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Inviting the Vampire Who was Already There

Illustration for article titled Inviting the Vampire Who was Already There
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Sometimes seeing the undead makes you go crazy, sometimes going crazy makes you see the undead, and sometimes it’s hard to tell which is which. 1971 brought another story of this kind called Let’s Scare Jessica to Death, a film that was consciously influenced by The Turn of the Screw and The Haunting—the film version of Shirley Jackson’s The Haunting of Hill House. With an oddly tranquil score and lovely, autumnal New England locations, it’s a pleasant ride with more of an undertone of melancholy than paranoia.

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A group of three friends who own a hearse with the word “love” discreetly painted on the driver’s side door come to a small town where they’ve purchased an old farm house. Critical reactions quoted on Wikipedia, and even a quote from the director, say the film was commenting on the death of hippie culture. This certainly seems a potent symbol for it.

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The three friends include husband and wife, Duncan (Barton Heyman) and Jessica (Zohra Lampert), and their friend, Woody (Kevin O’Connor). When they find a young woman named Emily (Mariclare Costello) squatting in the house, they decide to let her stay and the four of them become an improbably 1970s looking group, even for the ‘70s.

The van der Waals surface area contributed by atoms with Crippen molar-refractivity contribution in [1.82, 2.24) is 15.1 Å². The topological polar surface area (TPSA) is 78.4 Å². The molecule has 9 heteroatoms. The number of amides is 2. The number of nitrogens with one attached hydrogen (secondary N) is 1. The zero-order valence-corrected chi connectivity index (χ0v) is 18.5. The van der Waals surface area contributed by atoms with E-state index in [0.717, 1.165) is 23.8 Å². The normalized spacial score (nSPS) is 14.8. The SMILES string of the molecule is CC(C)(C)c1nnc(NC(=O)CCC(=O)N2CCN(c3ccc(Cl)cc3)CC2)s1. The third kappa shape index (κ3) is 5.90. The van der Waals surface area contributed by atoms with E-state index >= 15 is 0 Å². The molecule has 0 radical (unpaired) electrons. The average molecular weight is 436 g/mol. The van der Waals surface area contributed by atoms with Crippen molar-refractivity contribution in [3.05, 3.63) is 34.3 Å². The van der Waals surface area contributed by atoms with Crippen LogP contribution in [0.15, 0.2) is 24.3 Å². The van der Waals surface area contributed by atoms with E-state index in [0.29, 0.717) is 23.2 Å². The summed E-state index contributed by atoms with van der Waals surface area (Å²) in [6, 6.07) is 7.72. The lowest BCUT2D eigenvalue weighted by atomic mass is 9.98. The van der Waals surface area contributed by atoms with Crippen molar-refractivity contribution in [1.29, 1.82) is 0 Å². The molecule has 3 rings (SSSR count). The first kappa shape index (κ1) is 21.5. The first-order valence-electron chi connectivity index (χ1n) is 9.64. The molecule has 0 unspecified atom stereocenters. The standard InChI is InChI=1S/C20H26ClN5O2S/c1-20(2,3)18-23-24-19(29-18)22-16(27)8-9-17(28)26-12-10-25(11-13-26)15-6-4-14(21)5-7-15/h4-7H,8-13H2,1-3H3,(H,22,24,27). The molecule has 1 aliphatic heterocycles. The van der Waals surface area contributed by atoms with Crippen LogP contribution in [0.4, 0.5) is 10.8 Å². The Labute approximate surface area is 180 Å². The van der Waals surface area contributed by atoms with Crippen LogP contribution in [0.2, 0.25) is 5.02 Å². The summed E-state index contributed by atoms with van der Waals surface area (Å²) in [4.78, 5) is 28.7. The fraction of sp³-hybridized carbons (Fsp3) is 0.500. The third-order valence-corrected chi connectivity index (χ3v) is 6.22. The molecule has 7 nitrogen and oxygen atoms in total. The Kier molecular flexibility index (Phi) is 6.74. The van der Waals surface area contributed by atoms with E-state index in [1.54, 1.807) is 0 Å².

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Jessica’s history of mental problems and hallucinations is hinted at and her vulnerability is emphasised by the disturbing skinniness of actress Zohra Lampert. She seems like she might literally fall apart at any moment and the film’s high contrast lighting emphasises every crevice on her body, making her seem bonier still.

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Yet I wouldn’t be so sure she’s crazy when it looks like the town’s residents, and her friends, become victims of a vampire. There’s an old photograph in a bizarre frame that returns to the attic after Duncan sells it to a local antique dealer. The woman in the photograph looks precisely like Emily, something only Jessica seems to notice.

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The title of the film suggests a plot where people are deliberately trying to drive Jessica out of her wits, like so many gaslight films before this one, but the film actually goes somewhere more ambiguous. It’s a nice, mellow piece of horror.

Let’s Scare Jessica to Death is available on The Criterion Channel.

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